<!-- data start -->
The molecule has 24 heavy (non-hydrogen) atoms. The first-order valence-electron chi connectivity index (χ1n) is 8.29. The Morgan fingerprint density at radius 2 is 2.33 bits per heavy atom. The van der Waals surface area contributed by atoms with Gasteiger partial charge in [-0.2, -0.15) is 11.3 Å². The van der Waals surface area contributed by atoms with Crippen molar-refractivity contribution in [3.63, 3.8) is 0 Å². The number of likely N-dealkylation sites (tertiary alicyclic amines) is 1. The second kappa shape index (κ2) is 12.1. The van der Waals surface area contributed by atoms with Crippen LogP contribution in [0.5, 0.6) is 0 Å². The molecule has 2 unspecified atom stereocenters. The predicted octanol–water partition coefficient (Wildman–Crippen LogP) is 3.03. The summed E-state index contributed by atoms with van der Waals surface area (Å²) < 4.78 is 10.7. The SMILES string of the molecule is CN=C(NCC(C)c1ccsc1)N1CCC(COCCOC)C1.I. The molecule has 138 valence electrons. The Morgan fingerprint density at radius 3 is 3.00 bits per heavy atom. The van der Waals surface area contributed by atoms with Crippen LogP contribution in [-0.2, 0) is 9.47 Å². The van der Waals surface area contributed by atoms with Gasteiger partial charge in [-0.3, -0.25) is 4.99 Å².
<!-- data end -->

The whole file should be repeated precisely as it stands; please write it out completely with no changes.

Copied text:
The molecule has 24 heavy (non-hydrogen) atoms. The first-order valence-electron chi connectivity index (χ1n) is 8.29. The Morgan fingerprint density at radius 2 is 2.33 bits per heavy atom. The van der Waals surface area contributed by atoms with Gasteiger partial charge in [-0.2, -0.15) is 11.3 Å². The van der Waals surface area contributed by atoms with Crippen molar-refractivity contribution in [3.63, 3.8) is 0 Å². The number of likely N-dealkylation sites (tertiary alicyclic amines) is 1. The second kappa shape index (κ2) is 12.1. The van der Waals surface area contributed by atoms with Crippen LogP contribution in [0.5, 0.6) is 0 Å². The molecule has 2 unspecified atom stereocenters. The predicted octanol–water partition coefficient (Wildman–Crippen LogP) is 3.03. The summed E-state index contributed by atoms with van der Waals surface area (Å²) < 4.78 is 10.7. The SMILES string of the molecule is CN=C(NCC(C)c1ccsc1)N1CCC(COCCOC)C1.I. The molecule has 138 valence electrons. The Morgan fingerprint density at radius 3 is 3.00 bits per heavy atom. The van der Waals surface area contributed by atoms with Crippen LogP contribution in [-0.2, 0) is 9.47 Å². The van der Waals surface area contributed by atoms with Gasteiger partial charge in [-0.3, -0.25) is 4.99 Å².